Elijah and Cornelia’s three surviving sons—John, George, and Elijah (II)—received some aspects of a classical education at home and in schools. Their later letters show knowledge of Greek mythology and other classical and literary subjects. In terms of careers, the three men moved in different directions, although all showed a spirit of entrepreneurship and an interest in the nation’s rapidly growing industrialization. They were flexible in adapting to new opportunities in the first half of the 19th century and moved markedly away from the agrarian roots of their American forebears.
While John and George pursued career paths that would take them away from Ho-Ho-Kus for long periods of time, Elijah II remained at The Hermitage. He appears to have had some classical education, likely at home. With his father’s funds going toward the construction of the mill and supporting dams in the late 1820s, and then with his father’s death when Elijah was 18, it appears that little money was available to send him to a boarding school.
John Rosencrantz (1809–83)
At 15, John went to New York City to work in a retail establishment owned by his second-cousin Tom Suffern. Shortly thereafter, however, he enrolled in an academy for classical studies, where he studied Latin, Greek, French, geography, and history. In 1826, he changed his studies to the applied field of medicine. His father was not happy about the decision, writing: “I have met with no disappointment in the course of my life which has hurt me so terribly and acutely as that which compels me to give up the idea of giving you a liberal education.” John was less disappointed by the change. He wrote to a friend: “I soon intend to quite Xenophon and go to study physick.”
John studied for a year at a newly formed new medical school in New York City that arranged to offer degrees through Rutgers College. He may have attended for a second year, but no letters survive from that time. [Tell me more about John's medical education.] When he returned home, he most likely apprenticed with his father. In 1830, the Board of Trustees of Rutgers College awarded him his degree as a doctor of medicine. In the same year, John took his father’s place as the physician for the Bergen County Militia.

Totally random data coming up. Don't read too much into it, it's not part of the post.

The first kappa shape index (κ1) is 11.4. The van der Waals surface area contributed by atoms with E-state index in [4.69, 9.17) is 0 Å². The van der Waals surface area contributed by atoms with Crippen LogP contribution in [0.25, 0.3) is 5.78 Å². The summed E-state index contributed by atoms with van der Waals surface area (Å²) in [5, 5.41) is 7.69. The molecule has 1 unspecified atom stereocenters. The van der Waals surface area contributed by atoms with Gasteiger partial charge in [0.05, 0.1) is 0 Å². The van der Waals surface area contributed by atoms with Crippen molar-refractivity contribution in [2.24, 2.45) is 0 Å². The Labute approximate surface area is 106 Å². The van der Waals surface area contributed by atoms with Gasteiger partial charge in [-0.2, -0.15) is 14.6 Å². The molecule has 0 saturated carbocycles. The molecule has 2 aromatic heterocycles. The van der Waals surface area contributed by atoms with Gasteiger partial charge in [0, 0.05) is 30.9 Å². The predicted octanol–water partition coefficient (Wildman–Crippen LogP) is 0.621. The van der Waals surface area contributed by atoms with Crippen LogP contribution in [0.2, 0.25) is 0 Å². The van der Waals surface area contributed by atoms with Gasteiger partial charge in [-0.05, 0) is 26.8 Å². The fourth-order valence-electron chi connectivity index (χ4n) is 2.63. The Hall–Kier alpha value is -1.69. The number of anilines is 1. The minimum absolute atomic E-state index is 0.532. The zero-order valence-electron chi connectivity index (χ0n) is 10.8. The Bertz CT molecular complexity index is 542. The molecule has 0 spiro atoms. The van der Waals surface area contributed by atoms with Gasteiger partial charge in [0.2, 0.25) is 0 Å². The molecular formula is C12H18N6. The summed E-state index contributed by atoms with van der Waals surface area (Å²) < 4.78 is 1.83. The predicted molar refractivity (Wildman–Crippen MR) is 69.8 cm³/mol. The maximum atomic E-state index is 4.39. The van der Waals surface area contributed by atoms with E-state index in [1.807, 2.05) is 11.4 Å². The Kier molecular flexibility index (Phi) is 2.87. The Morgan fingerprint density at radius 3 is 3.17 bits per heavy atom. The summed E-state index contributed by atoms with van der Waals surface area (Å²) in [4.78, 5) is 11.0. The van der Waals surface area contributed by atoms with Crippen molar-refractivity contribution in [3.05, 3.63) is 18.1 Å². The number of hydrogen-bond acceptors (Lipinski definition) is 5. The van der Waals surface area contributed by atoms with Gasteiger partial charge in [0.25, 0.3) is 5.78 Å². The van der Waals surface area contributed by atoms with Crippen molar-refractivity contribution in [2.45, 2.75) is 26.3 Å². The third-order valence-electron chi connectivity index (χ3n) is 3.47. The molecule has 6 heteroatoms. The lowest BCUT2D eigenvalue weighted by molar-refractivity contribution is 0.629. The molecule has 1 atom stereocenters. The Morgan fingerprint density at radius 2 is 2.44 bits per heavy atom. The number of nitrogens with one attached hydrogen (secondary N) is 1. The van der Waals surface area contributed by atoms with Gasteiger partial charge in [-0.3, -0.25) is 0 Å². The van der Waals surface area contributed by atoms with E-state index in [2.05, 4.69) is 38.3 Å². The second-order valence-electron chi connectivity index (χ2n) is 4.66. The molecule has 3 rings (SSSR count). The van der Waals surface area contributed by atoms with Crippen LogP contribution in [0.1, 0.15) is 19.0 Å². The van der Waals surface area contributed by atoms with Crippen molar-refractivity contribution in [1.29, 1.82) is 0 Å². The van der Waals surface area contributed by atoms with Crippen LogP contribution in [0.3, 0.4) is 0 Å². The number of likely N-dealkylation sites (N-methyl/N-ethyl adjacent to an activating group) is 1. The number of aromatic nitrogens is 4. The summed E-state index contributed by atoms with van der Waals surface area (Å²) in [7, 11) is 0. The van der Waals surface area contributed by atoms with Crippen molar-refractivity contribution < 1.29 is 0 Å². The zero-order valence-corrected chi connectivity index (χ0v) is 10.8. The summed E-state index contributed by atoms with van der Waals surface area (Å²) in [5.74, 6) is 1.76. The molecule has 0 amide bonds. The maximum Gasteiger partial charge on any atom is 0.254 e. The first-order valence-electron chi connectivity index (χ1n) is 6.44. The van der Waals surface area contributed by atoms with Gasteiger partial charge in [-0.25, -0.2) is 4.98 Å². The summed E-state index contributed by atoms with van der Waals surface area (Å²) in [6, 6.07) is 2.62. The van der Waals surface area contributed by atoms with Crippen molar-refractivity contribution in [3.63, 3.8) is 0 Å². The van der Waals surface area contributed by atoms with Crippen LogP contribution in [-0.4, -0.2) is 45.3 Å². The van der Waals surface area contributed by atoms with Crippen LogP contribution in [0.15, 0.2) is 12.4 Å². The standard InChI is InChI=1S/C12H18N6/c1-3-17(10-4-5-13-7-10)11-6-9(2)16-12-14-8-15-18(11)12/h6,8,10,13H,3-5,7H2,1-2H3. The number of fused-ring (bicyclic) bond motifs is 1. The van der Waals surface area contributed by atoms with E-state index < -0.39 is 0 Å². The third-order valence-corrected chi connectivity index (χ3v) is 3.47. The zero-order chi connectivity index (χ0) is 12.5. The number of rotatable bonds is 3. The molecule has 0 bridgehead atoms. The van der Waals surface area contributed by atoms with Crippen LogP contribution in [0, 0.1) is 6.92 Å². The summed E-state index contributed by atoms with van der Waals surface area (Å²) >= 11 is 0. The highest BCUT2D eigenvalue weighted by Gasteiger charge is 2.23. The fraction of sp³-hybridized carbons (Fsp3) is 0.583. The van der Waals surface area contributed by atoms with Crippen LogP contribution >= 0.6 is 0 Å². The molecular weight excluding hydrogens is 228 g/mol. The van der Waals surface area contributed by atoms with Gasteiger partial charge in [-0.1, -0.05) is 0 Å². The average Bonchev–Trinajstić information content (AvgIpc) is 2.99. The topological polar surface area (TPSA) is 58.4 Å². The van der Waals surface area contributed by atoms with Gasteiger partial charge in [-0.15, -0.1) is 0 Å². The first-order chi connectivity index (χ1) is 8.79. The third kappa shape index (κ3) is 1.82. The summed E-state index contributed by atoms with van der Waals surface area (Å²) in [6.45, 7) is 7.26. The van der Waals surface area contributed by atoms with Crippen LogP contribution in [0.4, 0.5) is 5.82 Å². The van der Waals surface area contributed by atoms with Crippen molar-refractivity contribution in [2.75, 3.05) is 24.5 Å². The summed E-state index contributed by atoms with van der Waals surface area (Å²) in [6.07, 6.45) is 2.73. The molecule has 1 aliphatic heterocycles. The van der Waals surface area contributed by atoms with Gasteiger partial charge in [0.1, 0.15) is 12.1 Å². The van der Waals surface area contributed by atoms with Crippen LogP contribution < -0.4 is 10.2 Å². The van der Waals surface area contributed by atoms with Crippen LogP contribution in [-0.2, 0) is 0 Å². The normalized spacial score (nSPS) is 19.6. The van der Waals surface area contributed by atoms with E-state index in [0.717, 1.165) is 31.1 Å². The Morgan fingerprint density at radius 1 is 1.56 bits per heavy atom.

Beyond the militia appointment, the extent to which John practiced medicine in Ho-Ho-Kus is not clear. He was also focusing increasing attention on the cotton warp mill built by his father. The Prall brothers, who had rented the mill from Elijah, appeared willing to sell their interest in it. In 1934, John borrowed capital to buy their machinery so he could run the cotton warp mill.
John's position as a leading businessman in New Prospect (as Ho-Ho-Kus was then called) enabled him to gain the position of local postmaster in 1835. [Tell me more about the name change from New Prospect to Ho-Ho-Kus.] He probably ran the Post Office out of The Hermitage. However, the cotton mill also brought John into contact with a wider world. He found buyers for the the mill’s manufactured cotton warp in Philadelphia, were he met Joseph Ripka and his family. By the mid-1830s, Ripka was well on his way to becoming the leading textile manufacturer in that city. His largest mills were located in Manayunk, in the western part of Philadelphia. [Tell more more about Joseph Ripka.] John not only became involved with Ripka in business. He also impressed the family and, particularly, Ripka’s daughter Caroline, whom he married in September 1838. They had a daughter, Mary, in September 1839, but she died in childhood.
John relocated to Philadelphia to manage one of the large Ripka mills. He became highly knowledgeable about the most advanced developments in textile production and shared some of this knowledge with his brother Elijah, who took over The Hermitage cotton warp mill.
George Suffern Rosencrantz (1812–64)
Elijah and Cornelia’s second son, George, also left home at 15 to work for Tom Suffern and stayed with him until the early 1830s. He then developed a strong interest in joining the military (another Suffern cousin attended West Point) and enlisted in the First Regiment of the New-York Horse Artillery. He appears to have remained in the military for three years, during which time he transferred to the 59th Brigade of the New York State Infantry. However, he seems to gotten into some kind of trouble, as he was court-martialed in 1838 and fined $14.75.
By 1839, George had begun working for the firm of Crook and Watts in New York City and eventually became a partner in the renamed Rosencrantz and Watts, which bought and sold cotton. In the late 1840s, George left New York for Philadelphia, where he worked as a bookkeeper for his brother John and for John's brother-in-law, Captain John Quincy Adams. By the 1850s, George was again having problems. He overdrew $150 from Adams’s account, was frequently absent from work, and was accused of being in no condition to attend to business. It is not clear whether he was ill, and it is possible that he had developed a drinking problem. By 1860, George had moved back to Ho-Ho-Kus. He lived near The Hermitage and continued to work as a bookkeeper until he died in 1864, at age 52.Continue to The Rosencrantz Cotton Warp Mill